What is Chiari Malformation?
Chiari malformation occurs when part of the brain called the cerebellum develops in an abnormal position. The cerebellum is at the base of the brain and normally sits above the opening in the base of the skull through which the spinal cord passes. In Chiari malformation, part of the cerebellum protrudes through the opening and into the spinal canal.
In some cases, Chiari malformation causes no symptoms and may go undetected. In more severe cases, pressure on the cerebellum, which controls balance, results in various symptoms. In the most severe cases, symptoms and complications can be life-threatening.
Symptoms of Chiari Malformation
Symptoms associated with Chiari malformation vary depending on the severity of the condition and the part of the cerebellum and other affected tissues. Common symptoms include:
- Neck pain
- Balance problems
- Muscle weakness
- Numbness in the extremities
- Ringing in the ears or other hearing problems
- Difficulty swallowing
- Speech difficulties
Types of Chiari Malformation
Chiari malformation is classified according to the severity of the malformation and the part of the central nervous system affected.
Type I. In this type of malformation, only the lower part of the cerebellum extends through the opening in the skull. This type of Chiari malformation may cause no symptoms, and when symptoms do occur, they may not develop until adolescence or adulthood.
Common symptoms of Chiari malformation type I include:
- Neck pain
- Balance difficulties
- Numbness or tingling in the hands or feet
- Problems with swallowing or speaking
Type II. In this type, the cerebellum and brain stem protrude through the opening in the skull. Sometimes the cerebellum is also abnormally developed or partially missing. Symptoms of this type are more severe and may be life-threatening. Symptoms typically appear during childhood and require surgery. This type is commonly associated with spina bifida, in which the spinal canal does not develop properly before birth.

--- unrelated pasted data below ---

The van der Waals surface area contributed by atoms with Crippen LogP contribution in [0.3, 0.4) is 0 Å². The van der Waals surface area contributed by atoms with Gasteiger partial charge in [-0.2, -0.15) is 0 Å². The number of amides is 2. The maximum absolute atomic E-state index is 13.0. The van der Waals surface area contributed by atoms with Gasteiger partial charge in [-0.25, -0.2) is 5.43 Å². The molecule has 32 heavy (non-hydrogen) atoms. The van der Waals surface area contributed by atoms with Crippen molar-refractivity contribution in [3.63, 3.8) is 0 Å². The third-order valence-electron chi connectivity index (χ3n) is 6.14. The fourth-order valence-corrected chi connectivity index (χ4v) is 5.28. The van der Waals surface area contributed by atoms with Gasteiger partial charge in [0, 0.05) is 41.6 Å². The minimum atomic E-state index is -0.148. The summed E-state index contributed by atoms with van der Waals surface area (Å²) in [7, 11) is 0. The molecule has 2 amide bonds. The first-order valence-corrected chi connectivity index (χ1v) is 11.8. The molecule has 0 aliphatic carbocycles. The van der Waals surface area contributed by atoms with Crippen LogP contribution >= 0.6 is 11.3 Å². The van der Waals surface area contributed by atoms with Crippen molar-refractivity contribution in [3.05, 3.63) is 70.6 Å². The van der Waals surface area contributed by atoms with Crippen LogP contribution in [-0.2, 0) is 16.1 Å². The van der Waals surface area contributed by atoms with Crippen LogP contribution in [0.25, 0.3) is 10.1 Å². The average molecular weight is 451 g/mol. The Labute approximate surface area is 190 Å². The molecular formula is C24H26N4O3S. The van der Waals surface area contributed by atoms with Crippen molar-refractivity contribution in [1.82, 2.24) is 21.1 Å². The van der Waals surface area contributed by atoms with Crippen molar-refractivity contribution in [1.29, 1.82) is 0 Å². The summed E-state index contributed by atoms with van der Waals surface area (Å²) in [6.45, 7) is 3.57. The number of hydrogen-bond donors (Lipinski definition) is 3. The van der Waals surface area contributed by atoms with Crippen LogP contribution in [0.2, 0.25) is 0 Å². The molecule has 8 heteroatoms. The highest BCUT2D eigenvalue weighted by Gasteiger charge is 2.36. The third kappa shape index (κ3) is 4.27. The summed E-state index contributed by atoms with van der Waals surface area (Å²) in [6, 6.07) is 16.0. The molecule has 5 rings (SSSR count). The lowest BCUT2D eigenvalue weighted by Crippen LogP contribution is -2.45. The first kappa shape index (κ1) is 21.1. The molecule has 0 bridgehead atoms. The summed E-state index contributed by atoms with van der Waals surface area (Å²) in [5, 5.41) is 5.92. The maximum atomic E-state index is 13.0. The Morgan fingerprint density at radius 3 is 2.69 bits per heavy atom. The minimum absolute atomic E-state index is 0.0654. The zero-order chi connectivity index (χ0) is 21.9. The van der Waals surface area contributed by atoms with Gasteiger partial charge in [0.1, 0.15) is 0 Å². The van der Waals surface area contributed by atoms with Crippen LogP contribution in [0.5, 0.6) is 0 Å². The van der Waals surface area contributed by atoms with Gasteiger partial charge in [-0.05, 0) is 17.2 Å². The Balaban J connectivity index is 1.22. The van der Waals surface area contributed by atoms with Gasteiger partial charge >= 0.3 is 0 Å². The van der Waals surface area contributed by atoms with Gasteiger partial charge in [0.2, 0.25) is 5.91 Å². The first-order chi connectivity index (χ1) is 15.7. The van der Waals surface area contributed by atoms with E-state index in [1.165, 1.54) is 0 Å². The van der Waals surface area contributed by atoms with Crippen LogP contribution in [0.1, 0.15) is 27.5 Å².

Symptoms of Chiari malformation type II may include:
- Breathing difficulties
- Difficulty swallowing
- Muscle weakness
- Abnormal eye movements
Type III. This type is characterized by an abnormal opening in the back of the skull through which part of the cerebellum, brain stem, and/or other central nervous system tissue protrude. This severe form of Chiari malformation is rare and life-threatening.
Symptoms of Chiari malformation type III may include:
- Mental disabilities
- Physical development delays
Type IV. In this type, the cerebellum does not protrude through the skull but is abnormally developed or partially undeveloped.
What Causes Chiari Malformation?
Chiari malformation happens when the skull does not protect part of the cerebellum and/or brain stem as it usually is. The disorder occurs when the part of the skull that usually houses the cerebellum is deformed, resulting in increased pressure that forces part of the brain through the opening in the base of the skull and into the spinal canal. When the deformation is minor, the central nervous system (CNS) may continue to function normally, and no symptoms result.
A potential complication of Chiari malformation is disruption of cerebrospinal fluid circulation through the CNS. This fluid protects and nourishes the brain and spinal cord, and if its circulation is impaired, symptoms can result. Excess fluid may build up in and around the brain, causing excessive pressure damage and nerve-cell function disruption.
In some cases, damage to (or pressure on) the cerebellum or brain stem can cause other symptoms.
Chiari malformation type II is very often associated with spina bifida. In this disorder, the spinal cord and bones of the spine fail to develop properly before birth, and some central nervous system tissue protrudes through an abnormal opening in the spinal column. This condition is called myelomeningocele.
Is Chiari Malformation Hereditary?
Studies suggest that Chiari malformation and associated central nervous system disorders such as spina bifida and hydrocephalus have an inherited component. These disorders seem to run in some families, and an individual is at increased risk if a close relative has also had one of the disorders.
Research into a possible genetic cause of Chiari malformation is ongoing. Preliminary research has identified a genetic variation associated with Chiari malformation and other related disorders, but more research is needed to confirm the connection.
How Is Chiari Malformation Detected?